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Interview of Minonk Residents on First All Star Game in 1933

by Dave Uphoff - December 31, 2010

This article was taken from the Minonk News-Dispatch of July 6, 1933 in which Minonk residents were interviewed about the first baseball all star game to be played in Chicago.
Here's the big base ball game of all time being played in Chicago today. The stars of the American and National leagues have been chosen to battle each other in the most novel game of ball ever arranged.

The big south side park is filled to the utmost capacity and radio reports are going to all parts of the world. The sporting eyes from everywhere are focused on the great game. It matters not whether the score be high or low, or which team wins, it will be a great show. One can hardly estimate even approximately how much money it would require to purchase the services of all of these shining lights to be seen on the Chicago field this day. Has anybody that much money?

It is really a world event and one that will go into the records as the top-notch show in base ball.

The game is being played at 1:15 p. m., Chicago time, or 12:15 Minonk time. In the event of rain the game was arranged to be played tomorrow morning at 11 o'clock, Chicago time, or 10 o'clock Minonk time. Connie Mack of the Philadelphia team, is manager of the American league team and John McGraw, old time player and for years manager of the New k York Giants, will pilot the National League team. They have announced their starting line-ups, with the batting average of each player, as follows :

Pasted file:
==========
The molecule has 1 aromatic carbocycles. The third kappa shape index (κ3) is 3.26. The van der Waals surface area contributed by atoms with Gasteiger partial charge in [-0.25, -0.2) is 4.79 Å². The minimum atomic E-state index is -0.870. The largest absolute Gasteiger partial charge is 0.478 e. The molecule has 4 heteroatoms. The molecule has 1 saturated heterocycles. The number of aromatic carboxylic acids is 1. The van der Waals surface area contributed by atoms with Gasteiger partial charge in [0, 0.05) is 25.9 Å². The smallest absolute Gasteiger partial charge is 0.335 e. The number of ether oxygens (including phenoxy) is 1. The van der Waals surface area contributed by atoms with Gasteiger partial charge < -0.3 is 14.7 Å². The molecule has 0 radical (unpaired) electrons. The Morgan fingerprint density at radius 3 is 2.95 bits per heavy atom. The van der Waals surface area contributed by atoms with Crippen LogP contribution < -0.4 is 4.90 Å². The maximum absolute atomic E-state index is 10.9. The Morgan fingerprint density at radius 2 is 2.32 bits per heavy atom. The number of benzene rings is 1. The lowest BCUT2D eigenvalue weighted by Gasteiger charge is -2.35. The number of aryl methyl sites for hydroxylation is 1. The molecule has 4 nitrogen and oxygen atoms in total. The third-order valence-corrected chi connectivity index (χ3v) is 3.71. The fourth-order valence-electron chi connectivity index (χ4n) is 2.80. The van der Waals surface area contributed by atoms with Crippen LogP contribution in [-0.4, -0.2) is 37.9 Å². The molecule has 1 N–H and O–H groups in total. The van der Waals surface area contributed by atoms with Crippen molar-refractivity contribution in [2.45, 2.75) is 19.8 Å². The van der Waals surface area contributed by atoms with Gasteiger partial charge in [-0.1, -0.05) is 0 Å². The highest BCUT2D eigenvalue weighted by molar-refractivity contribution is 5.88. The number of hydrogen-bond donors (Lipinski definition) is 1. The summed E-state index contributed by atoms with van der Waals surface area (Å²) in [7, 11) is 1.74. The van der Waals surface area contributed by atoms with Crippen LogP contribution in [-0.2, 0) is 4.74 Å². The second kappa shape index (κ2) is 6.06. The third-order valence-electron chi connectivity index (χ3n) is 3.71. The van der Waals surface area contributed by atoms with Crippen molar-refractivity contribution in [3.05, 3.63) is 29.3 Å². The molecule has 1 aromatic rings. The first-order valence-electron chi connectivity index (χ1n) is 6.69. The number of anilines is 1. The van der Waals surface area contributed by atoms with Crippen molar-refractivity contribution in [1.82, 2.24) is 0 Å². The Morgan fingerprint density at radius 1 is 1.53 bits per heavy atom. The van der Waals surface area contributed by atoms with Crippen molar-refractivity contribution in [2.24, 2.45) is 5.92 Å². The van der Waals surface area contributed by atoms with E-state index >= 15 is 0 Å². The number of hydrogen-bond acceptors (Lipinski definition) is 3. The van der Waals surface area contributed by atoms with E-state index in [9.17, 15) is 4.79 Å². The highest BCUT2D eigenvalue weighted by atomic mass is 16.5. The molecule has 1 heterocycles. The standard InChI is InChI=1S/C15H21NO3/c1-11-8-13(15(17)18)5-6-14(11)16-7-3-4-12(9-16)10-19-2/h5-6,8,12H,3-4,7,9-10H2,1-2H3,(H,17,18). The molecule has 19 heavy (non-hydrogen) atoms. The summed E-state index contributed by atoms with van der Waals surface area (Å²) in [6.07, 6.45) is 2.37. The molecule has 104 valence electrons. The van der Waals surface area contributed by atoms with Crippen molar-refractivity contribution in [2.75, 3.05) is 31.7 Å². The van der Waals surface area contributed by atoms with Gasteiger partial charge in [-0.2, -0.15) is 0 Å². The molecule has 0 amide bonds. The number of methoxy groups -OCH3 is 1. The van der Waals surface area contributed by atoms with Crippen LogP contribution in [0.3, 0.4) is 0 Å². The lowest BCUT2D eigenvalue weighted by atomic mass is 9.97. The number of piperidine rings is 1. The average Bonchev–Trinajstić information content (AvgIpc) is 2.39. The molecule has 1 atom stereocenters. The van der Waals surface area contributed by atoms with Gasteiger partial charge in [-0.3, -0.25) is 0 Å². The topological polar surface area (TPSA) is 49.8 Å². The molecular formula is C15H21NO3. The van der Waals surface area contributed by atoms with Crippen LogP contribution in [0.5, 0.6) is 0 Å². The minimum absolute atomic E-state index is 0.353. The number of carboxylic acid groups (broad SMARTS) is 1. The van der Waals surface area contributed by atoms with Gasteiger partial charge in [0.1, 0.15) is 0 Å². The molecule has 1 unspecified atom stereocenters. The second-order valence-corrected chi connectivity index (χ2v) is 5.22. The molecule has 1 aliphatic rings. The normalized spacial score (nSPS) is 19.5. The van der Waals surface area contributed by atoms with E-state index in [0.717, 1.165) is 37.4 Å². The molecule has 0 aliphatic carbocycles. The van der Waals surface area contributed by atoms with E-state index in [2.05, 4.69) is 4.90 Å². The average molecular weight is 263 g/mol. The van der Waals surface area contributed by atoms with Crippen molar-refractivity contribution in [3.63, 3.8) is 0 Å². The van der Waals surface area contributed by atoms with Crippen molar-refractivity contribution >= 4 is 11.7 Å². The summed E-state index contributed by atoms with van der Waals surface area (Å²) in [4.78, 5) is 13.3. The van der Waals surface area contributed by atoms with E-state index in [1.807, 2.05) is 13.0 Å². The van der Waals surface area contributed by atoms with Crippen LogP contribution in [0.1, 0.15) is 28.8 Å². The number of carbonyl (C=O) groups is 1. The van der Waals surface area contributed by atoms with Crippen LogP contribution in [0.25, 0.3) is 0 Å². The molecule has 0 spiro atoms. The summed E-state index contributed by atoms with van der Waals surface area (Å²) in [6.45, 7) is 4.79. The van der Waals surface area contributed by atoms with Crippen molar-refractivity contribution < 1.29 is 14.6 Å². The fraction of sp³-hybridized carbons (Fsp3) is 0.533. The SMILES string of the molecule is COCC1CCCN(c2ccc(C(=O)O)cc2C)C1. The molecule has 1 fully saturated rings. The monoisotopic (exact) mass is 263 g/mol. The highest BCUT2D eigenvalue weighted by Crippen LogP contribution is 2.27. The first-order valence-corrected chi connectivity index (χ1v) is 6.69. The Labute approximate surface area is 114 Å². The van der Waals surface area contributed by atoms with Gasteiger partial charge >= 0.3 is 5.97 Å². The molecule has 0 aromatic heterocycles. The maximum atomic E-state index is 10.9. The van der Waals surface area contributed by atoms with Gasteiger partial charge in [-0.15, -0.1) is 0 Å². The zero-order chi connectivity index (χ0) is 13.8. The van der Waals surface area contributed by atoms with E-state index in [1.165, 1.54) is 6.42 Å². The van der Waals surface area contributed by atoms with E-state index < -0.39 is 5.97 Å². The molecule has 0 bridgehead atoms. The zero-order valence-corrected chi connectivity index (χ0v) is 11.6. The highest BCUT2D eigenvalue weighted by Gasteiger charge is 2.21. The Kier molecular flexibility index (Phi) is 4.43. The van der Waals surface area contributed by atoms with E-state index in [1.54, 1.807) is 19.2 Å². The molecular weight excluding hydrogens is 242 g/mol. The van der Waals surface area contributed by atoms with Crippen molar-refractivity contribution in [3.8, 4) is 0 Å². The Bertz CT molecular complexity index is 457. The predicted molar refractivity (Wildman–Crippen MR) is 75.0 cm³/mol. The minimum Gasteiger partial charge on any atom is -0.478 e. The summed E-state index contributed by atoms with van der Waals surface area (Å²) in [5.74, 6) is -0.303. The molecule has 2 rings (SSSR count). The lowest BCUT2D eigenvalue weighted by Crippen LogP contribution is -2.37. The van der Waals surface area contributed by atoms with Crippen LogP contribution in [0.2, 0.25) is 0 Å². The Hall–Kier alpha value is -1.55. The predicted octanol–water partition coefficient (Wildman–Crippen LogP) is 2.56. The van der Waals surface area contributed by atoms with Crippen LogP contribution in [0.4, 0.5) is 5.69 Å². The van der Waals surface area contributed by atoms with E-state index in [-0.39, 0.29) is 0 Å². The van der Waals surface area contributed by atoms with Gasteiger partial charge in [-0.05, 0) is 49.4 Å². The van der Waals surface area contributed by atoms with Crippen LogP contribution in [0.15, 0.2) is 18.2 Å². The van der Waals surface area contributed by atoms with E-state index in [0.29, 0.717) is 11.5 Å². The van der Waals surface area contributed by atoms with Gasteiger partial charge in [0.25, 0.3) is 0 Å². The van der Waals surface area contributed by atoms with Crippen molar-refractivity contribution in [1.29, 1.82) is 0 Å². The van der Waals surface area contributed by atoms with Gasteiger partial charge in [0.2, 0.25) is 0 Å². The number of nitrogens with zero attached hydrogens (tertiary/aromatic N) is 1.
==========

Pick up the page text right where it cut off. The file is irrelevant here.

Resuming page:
American League-Averill cf, 282; Gehringer 2b, 289; Ruth rf, 308; Gehrig lb, 335; Simmons lf, 372; Cronin ss, 362; Dykes 3b, 274; Dickey c, 307; Grove p, 143.

National League-Bartell ss, 290; Frisch 2b, 311; Klein rf, 371; P. Waner cf, 275; Terry lb, 305; O'Doul lf,. 268; Traynor 3b, 307; Hartnett c, 298; Hubbell p, 149.

Other members of the American league club, a few of whom are sure to be used, are Jimmy Foxx, Tony Lazzeri, infielders; Sam West, Ben Chapman, outfielders; Richard Ferrell, catcher; Oral Hildebrand, Wesley Ferrell, Vernon Gomez, and Alvin Crowder, pitchers.

The National league reserves are Woody English, Tony Cuccinello, infielders; John Martin, Walter Berger, Chick Hafey, outfielders; Jimmy Wilson, catcher; William Hallahan, Harold Schumacher, and Lon Warneke, pitchers.
Interest is so universally keen that the Minonk News-Dispatch publishes interviews from local folks, some fans and some not fans.

Heinz Janssen, policeman, strong American league fan: "I don't know about it. I don't like all of the players they picked for the American league team. Take Ruth as an example. He's too slow a fielder for a bunch of batters like those on the National league team."

Henry Kalkwarf, former highway commissioner: "Don't know a damn thing about it, but I think the American league will win because it has younger players."